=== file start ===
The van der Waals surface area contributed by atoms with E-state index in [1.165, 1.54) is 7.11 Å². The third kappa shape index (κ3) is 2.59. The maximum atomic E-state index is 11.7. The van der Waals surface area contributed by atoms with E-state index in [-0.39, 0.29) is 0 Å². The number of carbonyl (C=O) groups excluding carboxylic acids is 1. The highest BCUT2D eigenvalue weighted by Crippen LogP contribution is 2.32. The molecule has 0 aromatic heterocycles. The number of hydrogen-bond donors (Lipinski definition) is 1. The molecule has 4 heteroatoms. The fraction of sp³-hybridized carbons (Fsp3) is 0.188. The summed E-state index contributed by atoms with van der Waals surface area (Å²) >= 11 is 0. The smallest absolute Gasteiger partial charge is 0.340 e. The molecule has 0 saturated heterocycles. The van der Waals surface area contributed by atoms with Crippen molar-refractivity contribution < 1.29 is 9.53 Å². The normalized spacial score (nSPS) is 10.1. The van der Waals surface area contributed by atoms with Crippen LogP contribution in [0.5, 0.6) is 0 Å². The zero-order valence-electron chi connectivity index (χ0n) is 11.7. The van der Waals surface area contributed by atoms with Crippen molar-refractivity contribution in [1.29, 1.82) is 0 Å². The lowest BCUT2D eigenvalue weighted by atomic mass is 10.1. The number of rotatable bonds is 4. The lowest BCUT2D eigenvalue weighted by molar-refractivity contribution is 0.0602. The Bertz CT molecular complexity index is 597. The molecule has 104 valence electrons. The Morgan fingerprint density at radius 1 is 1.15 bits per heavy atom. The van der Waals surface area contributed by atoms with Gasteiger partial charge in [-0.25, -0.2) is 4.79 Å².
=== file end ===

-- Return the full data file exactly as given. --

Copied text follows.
The van der Waals surface area contributed by atoms with E-state index in [1.165, 1.54) is 7.11 Å². The third kappa shape index (κ3) is 2.59. The maximum atomic E-state index is 11.7. The van der Waals surface area contributed by atoms with E-state index in [-0.39, 0.29) is 0 Å². The number of carbonyl (C=O) groups excluding carboxylic acids is 1. The highest BCUT2D eigenvalue weighted by Crippen LogP contribution is 2.32. The molecule has 0 aromatic heterocycles. The number of hydrogen-bond donors (Lipinski definition) is 1. The molecule has 4 heteroatoms. The fraction of sp³-hybridized carbons (Fsp3) is 0.188. The summed E-state index contributed by atoms with van der Waals surface area (Å²) >= 11 is 0. The smallest absolute Gasteiger partial charge is 0.340 e. The molecule has 0 saturated heterocycles. The van der Waals surface area contributed by atoms with Crippen molar-refractivity contribution < 1.29 is 9.53 Å². The normalized spacial score (nSPS) is 10.1. The van der Waals surface area contributed by atoms with Crippen LogP contribution in [0.5, 0.6) is 0 Å². The zero-order valence-electron chi connectivity index (χ0n) is 11.7. The van der Waals surface area contributed by atoms with Crippen molar-refractivity contribution in [1.29, 1.82) is 0 Å². The lowest BCUT2D eigenvalue weighted by atomic mass is 10.1. The number of rotatable bonds is 4. The lowest BCUT2D eigenvalue weighted by molar-refractivity contribution is 0.0602. The Bertz CT molecular complexity index is 597. The molecule has 104 valence electrons. The Morgan fingerprint density at radius 1 is 1.15 bits per heavy atom. The van der Waals surface area contributed by atoms with Gasteiger partial charge in [-0.25, -0.2) is 4.79 Å².